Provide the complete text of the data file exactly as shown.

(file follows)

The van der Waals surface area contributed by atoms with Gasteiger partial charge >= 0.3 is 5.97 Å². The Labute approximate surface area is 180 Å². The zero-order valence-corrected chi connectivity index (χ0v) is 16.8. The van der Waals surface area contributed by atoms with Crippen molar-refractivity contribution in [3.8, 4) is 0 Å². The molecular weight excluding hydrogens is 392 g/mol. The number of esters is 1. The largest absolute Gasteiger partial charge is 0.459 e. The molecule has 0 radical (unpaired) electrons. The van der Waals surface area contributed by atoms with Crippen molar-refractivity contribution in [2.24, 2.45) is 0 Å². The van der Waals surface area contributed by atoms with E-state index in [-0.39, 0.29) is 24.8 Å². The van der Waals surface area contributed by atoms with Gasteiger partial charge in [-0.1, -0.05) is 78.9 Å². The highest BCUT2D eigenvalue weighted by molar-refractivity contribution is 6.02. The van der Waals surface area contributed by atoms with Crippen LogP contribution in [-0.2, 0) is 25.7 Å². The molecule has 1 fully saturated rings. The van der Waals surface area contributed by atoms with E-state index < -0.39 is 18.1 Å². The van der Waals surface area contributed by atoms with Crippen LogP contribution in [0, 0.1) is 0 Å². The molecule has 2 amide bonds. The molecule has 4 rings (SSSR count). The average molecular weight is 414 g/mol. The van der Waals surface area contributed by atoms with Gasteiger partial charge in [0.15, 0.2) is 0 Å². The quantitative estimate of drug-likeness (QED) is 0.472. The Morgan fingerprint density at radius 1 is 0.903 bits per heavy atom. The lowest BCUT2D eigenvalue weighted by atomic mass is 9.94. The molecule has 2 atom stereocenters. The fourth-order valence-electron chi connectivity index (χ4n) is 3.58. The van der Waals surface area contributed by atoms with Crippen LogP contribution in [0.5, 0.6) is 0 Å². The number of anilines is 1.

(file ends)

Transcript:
The van der Waals surface area contributed by atoms with Gasteiger partial charge >= 0.3 is 5.97 Å². The Labute approximate surface area is 180 Å². The zero-order valence-corrected chi connectivity index (χ0v) is 16.8. The van der Waals surface area contributed by atoms with Crippen molar-refractivity contribution in [3.8, 4) is 0 Å². The molecular weight excluding hydrogens is 392 g/mol. The number of esters is 1. The largest absolute Gasteiger partial charge is 0.459 e. The molecule has 0 radical (unpaired) electrons. The van der Waals surface area contributed by atoms with Crippen molar-refractivity contribution in [2.24, 2.45) is 0 Å². The van der Waals surface area contributed by atoms with E-state index in [-0.39, 0.29) is 24.8 Å². The van der Waals surface area contributed by atoms with Gasteiger partial charge in [-0.1, -0.05) is 78.9 Å². The highest BCUT2D eigenvalue weighted by molar-refractivity contribution is 6.02. The van der Waals surface area contributed by atoms with Crippen LogP contribution in [-0.2, 0) is 25.7 Å². The molecule has 1 fully saturated rings. The van der Waals surface area contributed by atoms with E-state index < -0.39 is 18.1 Å². The van der Waals surface area contributed by atoms with Crippen LogP contribution in [0, 0.1) is 0 Å². The molecule has 2 amide bonds. The molecule has 4 rings (SSSR count). The average molecular weight is 414 g/mol. The van der Waals surface area contributed by atoms with Gasteiger partial charge in [0.15, 0.2) is 0 Å². The quantitative estimate of drug-likeness (QED) is 0.472. The Morgan fingerprint density at radius 1 is 0.903 bits per heavy atom. The lowest BCUT2D eigenvalue weighted by atomic mass is 9.94. The molecule has 2 atom stereocenters. The fourth-order valence-electron chi connectivity index (χ4n) is 3.58. The van der Waals surface area contributed by atoms with Crippen LogP contribution in [0.5, 0.6) is 0 Å². The number of anilines is 1.